Hilton Hotels have issued a statement confirming rumours that have swirled around for the last couple of months, stating that malware had found its way onto point-of-sale systems and stole payment card information.
That stolen information includes cardholder names, payment card numbers, security codes and expiry dates. However, addresses and PINs have not been exposed.
Right now Hilton doesn’t appear to be sharing any information about how many or which hotel locations may have been affected by the breach, or whether the attack was limited (as was the case in other attacks on hotel chains) to point of sales devices in restaurants and retail outlets, rather than necessarily at the check-in desk. Mark James, Security specialist at IT security firm ESET have the following comments on it.
[su_note note_color=”#ffffcc” text_color=”#00000″]Mark James, Security Specialist at IT Security Firm ESET :
“Malware these days are becoming more and more sophisticated. They are designed to sit quietly in the background of vulnerable hardware monitoring, copying and sending your very private credit card details off to servers on the internet for many uses including identity theft and credit card fraud. As each of these terminals are used to process your night’s stay before that business trip or vacation that data is skimmed and sent off for the criminals to use as they wish.”
What should Hilton do now?
“Hilton must make sure they keep their customers notified and up to date. They need to review their hardware that handle credit card data and ensure they are using the latest operating systems and also periodically updated and patched with the latest security patches as soon as they are released. Having a good Internet security program that updates regularly is a must to help protect their users’ data. We the public need to know as soon as it happens with a good clear indication of what when and where it happened to enable us to properly protect our finances from future abuse.”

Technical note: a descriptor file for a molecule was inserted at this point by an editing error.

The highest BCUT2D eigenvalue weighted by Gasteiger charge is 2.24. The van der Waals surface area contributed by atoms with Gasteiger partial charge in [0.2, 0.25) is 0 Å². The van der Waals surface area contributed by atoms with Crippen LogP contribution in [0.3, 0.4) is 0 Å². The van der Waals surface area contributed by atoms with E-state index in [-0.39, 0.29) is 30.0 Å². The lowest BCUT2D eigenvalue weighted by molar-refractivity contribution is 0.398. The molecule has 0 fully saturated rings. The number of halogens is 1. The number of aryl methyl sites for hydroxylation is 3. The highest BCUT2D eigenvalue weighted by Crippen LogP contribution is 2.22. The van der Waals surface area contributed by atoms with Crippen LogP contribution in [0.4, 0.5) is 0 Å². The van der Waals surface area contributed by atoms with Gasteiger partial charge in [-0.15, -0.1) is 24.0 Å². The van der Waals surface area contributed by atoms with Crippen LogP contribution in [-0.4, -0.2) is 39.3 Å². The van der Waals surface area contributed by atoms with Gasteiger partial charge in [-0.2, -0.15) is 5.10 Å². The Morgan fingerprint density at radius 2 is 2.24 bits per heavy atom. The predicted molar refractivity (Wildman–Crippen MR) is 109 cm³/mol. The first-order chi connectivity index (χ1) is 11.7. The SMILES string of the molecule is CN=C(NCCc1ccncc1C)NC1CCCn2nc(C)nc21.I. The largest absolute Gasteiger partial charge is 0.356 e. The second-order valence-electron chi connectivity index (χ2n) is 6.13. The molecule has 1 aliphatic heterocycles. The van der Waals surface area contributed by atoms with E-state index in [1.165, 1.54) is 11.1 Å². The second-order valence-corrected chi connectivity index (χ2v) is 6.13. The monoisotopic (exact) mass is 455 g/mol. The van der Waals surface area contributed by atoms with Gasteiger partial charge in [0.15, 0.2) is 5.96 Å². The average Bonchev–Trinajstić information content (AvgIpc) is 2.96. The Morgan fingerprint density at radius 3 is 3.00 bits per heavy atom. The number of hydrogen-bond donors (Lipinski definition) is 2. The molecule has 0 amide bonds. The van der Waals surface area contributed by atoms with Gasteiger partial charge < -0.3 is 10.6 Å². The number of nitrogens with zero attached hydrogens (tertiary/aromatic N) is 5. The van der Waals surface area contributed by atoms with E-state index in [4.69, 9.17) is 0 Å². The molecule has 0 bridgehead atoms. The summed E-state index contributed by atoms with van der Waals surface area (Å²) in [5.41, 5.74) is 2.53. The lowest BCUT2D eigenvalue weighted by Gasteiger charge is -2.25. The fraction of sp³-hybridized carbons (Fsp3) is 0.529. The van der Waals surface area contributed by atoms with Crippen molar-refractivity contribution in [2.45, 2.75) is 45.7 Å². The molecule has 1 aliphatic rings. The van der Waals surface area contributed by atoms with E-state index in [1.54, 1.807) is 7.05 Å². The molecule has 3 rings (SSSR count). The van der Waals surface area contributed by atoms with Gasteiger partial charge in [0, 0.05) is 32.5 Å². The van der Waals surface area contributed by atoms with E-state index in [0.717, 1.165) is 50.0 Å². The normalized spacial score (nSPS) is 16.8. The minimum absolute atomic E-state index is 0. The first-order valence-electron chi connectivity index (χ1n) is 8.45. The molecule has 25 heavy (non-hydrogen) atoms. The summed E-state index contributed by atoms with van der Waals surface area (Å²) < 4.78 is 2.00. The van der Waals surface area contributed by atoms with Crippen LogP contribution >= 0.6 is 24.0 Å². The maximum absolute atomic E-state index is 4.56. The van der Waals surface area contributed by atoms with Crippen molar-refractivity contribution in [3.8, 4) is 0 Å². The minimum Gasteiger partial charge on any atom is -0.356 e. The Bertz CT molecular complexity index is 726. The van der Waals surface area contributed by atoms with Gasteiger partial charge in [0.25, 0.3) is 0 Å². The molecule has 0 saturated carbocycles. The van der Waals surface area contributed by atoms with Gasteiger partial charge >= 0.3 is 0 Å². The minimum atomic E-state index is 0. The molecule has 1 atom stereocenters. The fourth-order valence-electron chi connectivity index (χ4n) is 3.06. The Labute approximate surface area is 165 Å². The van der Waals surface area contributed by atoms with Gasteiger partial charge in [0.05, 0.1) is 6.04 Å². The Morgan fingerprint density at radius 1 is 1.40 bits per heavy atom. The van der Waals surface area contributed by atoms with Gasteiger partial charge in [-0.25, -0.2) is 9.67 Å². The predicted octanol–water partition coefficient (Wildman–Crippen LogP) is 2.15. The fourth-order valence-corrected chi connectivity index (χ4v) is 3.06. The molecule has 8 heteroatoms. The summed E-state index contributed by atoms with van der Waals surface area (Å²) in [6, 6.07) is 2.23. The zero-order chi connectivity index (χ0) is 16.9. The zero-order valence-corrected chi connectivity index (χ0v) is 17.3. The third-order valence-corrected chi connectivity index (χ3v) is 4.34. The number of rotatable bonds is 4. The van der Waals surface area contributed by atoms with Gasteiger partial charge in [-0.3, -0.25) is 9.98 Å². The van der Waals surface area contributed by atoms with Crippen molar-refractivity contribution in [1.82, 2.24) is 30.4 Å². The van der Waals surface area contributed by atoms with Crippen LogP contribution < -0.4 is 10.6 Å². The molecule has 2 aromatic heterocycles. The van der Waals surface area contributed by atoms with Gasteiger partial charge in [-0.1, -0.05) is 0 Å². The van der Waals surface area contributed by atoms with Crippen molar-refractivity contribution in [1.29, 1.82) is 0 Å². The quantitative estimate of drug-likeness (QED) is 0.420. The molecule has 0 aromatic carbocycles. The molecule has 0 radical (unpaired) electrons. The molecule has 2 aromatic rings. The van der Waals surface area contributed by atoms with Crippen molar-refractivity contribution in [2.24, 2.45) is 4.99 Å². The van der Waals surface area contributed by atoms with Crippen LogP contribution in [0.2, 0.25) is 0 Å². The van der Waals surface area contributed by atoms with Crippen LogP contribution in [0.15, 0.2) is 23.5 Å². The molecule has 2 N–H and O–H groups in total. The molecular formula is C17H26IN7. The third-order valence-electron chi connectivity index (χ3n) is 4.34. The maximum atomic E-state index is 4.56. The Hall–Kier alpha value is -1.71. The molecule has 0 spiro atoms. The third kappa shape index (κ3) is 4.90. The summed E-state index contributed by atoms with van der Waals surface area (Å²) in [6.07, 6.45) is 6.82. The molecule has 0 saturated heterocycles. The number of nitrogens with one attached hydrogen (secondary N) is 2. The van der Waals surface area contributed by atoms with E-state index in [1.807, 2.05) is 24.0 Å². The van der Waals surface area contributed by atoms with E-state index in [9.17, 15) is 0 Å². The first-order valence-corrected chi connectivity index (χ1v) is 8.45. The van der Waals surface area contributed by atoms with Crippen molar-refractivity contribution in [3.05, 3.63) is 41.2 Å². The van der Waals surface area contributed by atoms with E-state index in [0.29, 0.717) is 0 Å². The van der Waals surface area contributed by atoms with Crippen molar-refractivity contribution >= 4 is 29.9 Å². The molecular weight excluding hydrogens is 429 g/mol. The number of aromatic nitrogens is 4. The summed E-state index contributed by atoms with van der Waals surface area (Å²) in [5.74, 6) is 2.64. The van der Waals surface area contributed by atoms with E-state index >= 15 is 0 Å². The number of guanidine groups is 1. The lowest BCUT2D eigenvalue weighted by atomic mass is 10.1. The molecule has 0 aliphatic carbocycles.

What should customers do?
“If you don’t already, you need to keep a close eye on your bank statements and you may want to consider using a separate credit card for all transactions that may be insecure. If you find anything amiss however small it may seem you need to call your card issuer immediately, they will protect you if you notify them in good time. Be very wary of any “out of the ordinary” emails or phone calls with some validated data asking for more personal information. If in doubt, cancel the affected card and get a new one reissued as soon as possible.”
There have been many hotel breaches recently (Starwood, Trump Hotels etc.) where are the hotels going wrong?
“Hotels must review the hardware and software at these very important gateways, all too often it’s outdated even EOL (End of life) operating systems like windows XP that host these environments that are not having the latest security patches installed. Even newer operating systems if not being updated as soon as patches are available will be vulnerable if no procedures are in place to ensure this happens.”
With the discovery of ever more complex PoS malware (such as ModPos yesterday), are we likely to see more PoS breaches and what can businesses do to protect themselves?
“Yes definitely, companies need to constantly update their software, monitor their network data and have a clear understanding of common and upcoming threats to enable them to combat these modern day attacks. Malware writers are getting more advanced and malware in general is becoming more sophisticated, keeping up to date with modern techniques is a very good way to combat this.”[/su_note][su_box title=”About ESET” style=”noise” box_color=”#336588″]Since 1987, ESET® has been developing award-winning